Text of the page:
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Zambia Is the Tip of the Tail of the Global Dog: The Fourteenth Newsletter (2021)

8 April 2021 — Tricontinental

302289b0 6974 441a b7ff 7a98f4d1cd35From left to right: Vijay Prashad, Fred M’membe, Diego Sequera, and Erika Farías in Caracas, 2019. Photograph taken by Yeimi Salinas.

Dear friends,

Greetings from the desk of the Tricontinental: Institute for Social Research.

On 12 August 2021, the people of Zambia will vote to elect a new president, who will be the seventh person elected to the office since Zambia won its independence from the United Kingdom in 1964 if the incumbent loses. The incumbent, President Edgar Lungu, is facing a strong challenge from Fred M’membe, the presidential candidate of the Socialist Party Zambia.

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What You Call Love Is Unpaid Work: The Twelfth Newsletter (2021)

25 March 2021 — Tricontinental

Dossier38 Image 4Ailén Possamay, Domestic disobedience / What they call love is unpaid labour, Concepción, Chile, 2019

Dear friends,

Greetings from the desk of the Tricontinental: Institute for Social Research.

Women around the world spend an average of four hours and twenty-five minutes per day on unpaid care work, while men spend an average of one hour and twenty-three minutes per day on the same kind of work. This was the finding of an International Labour Organisation (ILO) study from 2018. What is care work? The ILO study defines care work as ‘consisting of activities and relations involved in meeting the physical, psychological, and emotional needs of adults and children, old and young, frail and able-bodied’.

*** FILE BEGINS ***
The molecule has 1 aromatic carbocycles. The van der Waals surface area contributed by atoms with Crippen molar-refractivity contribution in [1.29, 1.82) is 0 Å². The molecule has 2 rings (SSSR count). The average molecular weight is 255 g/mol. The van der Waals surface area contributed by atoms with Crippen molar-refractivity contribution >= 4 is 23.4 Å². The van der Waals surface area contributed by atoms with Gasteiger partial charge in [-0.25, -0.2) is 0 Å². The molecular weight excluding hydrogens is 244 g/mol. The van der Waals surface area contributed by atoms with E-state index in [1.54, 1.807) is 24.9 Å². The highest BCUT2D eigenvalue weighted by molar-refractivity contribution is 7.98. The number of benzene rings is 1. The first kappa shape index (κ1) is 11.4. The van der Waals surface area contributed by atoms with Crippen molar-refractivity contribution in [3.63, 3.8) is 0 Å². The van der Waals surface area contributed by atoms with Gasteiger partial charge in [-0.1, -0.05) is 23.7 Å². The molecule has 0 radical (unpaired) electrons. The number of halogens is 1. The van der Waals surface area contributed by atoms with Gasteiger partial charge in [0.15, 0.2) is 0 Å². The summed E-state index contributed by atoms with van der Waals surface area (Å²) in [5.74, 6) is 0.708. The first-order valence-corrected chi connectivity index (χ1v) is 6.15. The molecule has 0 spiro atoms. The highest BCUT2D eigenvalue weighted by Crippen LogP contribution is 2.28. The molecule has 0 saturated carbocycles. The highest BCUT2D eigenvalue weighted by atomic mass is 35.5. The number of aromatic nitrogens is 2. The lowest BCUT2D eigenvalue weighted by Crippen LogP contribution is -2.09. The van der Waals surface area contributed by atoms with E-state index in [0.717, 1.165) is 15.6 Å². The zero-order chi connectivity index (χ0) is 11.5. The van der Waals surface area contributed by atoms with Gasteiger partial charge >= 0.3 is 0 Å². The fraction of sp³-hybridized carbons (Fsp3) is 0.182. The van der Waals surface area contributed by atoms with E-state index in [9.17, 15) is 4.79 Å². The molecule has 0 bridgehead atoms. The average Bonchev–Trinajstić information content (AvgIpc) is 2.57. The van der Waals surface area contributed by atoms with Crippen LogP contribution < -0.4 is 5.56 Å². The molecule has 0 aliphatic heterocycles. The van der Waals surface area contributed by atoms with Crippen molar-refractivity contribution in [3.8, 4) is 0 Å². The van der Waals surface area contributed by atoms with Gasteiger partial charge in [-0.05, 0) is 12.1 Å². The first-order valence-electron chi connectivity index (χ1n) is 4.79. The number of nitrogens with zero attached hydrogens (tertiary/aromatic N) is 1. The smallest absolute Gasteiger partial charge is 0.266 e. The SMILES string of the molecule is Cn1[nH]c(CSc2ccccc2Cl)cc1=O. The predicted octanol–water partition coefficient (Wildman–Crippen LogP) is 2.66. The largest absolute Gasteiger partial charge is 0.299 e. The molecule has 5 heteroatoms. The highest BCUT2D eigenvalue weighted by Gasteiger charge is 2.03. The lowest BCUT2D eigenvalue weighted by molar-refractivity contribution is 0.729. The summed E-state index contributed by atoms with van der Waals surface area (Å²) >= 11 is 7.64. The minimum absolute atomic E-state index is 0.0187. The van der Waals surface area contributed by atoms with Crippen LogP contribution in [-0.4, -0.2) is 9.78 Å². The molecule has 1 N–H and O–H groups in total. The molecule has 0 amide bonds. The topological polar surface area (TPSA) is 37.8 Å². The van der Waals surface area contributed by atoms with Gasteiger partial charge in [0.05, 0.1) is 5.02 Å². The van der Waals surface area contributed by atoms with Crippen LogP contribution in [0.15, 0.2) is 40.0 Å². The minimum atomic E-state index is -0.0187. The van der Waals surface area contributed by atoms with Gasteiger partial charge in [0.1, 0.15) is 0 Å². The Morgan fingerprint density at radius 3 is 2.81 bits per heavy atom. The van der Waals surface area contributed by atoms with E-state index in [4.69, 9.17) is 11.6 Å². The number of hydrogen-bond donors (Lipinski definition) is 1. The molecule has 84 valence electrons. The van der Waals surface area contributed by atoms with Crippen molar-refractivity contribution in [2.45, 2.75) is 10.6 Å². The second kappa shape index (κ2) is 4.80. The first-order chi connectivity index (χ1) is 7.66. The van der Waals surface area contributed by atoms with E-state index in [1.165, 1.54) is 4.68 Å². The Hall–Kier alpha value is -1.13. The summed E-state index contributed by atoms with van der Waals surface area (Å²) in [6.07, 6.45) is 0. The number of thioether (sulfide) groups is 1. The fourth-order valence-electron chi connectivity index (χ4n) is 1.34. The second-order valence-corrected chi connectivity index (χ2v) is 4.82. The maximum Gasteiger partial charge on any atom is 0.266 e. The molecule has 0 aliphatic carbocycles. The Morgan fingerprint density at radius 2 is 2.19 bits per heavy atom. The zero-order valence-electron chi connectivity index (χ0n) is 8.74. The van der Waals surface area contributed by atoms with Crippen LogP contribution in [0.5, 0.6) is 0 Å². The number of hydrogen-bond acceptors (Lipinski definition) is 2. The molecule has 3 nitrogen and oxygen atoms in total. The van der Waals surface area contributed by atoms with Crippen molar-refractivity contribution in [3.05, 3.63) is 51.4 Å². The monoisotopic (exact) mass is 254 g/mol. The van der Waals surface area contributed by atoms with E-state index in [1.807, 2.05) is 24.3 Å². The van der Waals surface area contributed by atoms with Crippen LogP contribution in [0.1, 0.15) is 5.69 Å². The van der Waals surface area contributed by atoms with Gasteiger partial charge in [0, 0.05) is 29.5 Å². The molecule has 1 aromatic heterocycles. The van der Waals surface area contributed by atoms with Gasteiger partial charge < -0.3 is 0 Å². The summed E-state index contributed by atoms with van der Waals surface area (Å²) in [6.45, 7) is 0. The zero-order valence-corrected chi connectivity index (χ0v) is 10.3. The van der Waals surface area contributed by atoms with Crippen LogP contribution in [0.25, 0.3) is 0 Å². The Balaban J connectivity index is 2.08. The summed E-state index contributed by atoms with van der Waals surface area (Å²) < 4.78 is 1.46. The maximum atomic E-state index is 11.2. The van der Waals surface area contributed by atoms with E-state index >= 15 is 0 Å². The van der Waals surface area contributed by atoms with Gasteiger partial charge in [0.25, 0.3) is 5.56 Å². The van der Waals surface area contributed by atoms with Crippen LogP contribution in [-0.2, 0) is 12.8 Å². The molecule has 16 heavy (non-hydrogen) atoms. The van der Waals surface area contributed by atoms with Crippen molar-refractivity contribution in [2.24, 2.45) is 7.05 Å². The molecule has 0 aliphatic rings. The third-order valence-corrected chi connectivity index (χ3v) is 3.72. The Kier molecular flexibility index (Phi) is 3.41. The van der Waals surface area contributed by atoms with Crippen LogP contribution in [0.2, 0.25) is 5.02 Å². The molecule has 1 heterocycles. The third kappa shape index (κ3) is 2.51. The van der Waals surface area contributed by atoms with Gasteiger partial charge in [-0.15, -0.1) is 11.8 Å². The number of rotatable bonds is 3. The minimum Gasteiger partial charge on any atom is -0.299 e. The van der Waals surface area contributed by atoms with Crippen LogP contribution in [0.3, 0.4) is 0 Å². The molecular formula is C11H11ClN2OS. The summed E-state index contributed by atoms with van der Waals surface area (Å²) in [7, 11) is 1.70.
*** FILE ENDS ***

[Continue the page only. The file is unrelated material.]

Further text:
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There Are So Many Lessons to Learn from Kerala: The Eleventh Newsletter (2021)

18 March 2021 — Tricontinental

GenderBudgetCover Ajunath 1Anujath Sindhu Vinaylal (India), My mother and the mothers in the neighborhood, 2017.

Dear friends,

Greetings from the desk of the Tricontinental: Institute for Social Research.

Indian farmers and agricultural workers have crossed the hundred-day mark of their protest against the government of Prime Minister Narendra Modi. They will not withdraw until the government repeals laws that deliver the advantages of agriculture to large corporate houses. This, the farmers and agricultural workers say, is an existential struggle. Surrender is equivalent to death: even before these laws were passed, more than 315,000 Indian farmers had committed suicide since 1995 because of the debt burden placed on them.

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The Right to Live in Peace: The Ninth Newsletter (2021)

4 March 2021 — Tricontinental

20210301 Victor Jara3

Dear friends,